CitationOdom, Robert; Rostosky, Sharon S.; & Danner, Fred (2012). Does it get better? LGB depression and suicidality from adolescence to adulthood. 2012 Add Health Users Conference. Bethesda, MD.
AbstractIn response to tragic suicides of gay youth, author Dan Savage and his partner, Terry Miller, began the “It Gets Better” social media project in September 2010, demonstrating the power of social media to capture the attention of youth and adults alike (www.itgetsbetter.org). Videos told youth to “hang in there” through the tough period of high school because “it gets better.” Although studies have documented that same-sex attracted youth, as a group, are at higher risk for depression (e.g., Fergusson, Horwood, Ridder, & Beautrais, 2005) and suicidality (e.g., Russell & Joyner, 2001) than heterosexual peers, the literature also lends support to the “It Gets Better” hypothesis. An Add health study found that suicidal ideation is mostly confined to the adolescent years for gay men (Russell & Toomey, 2010). Few longitudinal studies, however, have examined depressive symptoms over time. The present study examines whether depressive symptoms and suicidality decrease over time for those meeting criteria for clinical depression in adolescence. Participants were a diverse sample of 15,701 individuals who were interviewed at Wave I and IV. A CESD measure included in Wave I was used to include only participants who met criteria for depression in adolescence. Principle results focus on a decrease in depressive symptoms and suicidality among all orientations. Sex and orientation differences are presented. Discussion focuses on between group differences and implications.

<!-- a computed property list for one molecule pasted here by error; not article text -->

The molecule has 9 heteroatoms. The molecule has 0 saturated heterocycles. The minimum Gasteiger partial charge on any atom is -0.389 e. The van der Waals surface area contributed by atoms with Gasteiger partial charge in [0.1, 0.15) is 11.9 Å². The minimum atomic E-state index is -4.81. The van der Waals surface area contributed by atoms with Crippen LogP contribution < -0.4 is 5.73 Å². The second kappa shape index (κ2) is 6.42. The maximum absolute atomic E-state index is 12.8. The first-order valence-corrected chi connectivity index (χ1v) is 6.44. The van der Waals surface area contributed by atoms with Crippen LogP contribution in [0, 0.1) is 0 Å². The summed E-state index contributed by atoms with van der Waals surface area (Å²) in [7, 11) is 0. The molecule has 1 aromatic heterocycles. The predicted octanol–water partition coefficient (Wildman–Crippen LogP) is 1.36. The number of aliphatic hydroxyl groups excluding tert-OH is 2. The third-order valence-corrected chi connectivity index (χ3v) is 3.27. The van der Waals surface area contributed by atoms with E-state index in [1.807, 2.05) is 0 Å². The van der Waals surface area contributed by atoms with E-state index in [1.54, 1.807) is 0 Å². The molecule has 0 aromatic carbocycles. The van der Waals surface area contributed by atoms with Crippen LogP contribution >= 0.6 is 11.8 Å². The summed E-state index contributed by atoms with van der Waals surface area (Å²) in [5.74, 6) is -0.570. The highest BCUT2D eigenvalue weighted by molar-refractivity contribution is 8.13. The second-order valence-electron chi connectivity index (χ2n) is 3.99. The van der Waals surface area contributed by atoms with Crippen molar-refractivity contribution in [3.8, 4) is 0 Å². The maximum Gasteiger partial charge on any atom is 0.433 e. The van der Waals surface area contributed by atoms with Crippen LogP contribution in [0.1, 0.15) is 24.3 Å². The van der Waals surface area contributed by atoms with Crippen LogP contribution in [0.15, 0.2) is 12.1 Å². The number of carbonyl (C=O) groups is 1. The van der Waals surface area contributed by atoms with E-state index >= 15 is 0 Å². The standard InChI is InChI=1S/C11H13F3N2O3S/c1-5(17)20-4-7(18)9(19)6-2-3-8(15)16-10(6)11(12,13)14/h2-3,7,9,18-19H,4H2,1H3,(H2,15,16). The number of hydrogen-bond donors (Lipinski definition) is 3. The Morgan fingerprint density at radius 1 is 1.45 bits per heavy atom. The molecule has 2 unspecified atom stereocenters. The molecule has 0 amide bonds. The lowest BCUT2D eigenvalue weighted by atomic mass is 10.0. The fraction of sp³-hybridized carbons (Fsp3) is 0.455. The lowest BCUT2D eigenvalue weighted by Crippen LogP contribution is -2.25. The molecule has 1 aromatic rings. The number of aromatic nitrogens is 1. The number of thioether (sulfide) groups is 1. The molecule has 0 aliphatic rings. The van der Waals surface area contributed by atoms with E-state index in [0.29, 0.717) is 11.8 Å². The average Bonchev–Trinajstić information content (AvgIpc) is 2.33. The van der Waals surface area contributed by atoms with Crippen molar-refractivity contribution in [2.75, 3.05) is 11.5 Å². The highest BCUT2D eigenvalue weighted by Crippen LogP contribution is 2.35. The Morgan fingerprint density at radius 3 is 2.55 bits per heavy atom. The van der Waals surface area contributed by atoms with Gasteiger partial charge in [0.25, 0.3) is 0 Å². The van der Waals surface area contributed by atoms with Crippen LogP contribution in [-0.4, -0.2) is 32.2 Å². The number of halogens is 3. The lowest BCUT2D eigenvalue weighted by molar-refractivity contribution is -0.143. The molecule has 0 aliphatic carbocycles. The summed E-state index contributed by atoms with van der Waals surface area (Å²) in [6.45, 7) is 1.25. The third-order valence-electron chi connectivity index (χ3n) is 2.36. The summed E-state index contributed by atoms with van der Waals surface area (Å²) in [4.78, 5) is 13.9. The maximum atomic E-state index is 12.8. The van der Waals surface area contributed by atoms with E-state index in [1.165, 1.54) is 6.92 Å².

Reference TypeConference proceeding
Book Title2012 Add Health Users Conference
Rostosky, Sharon S.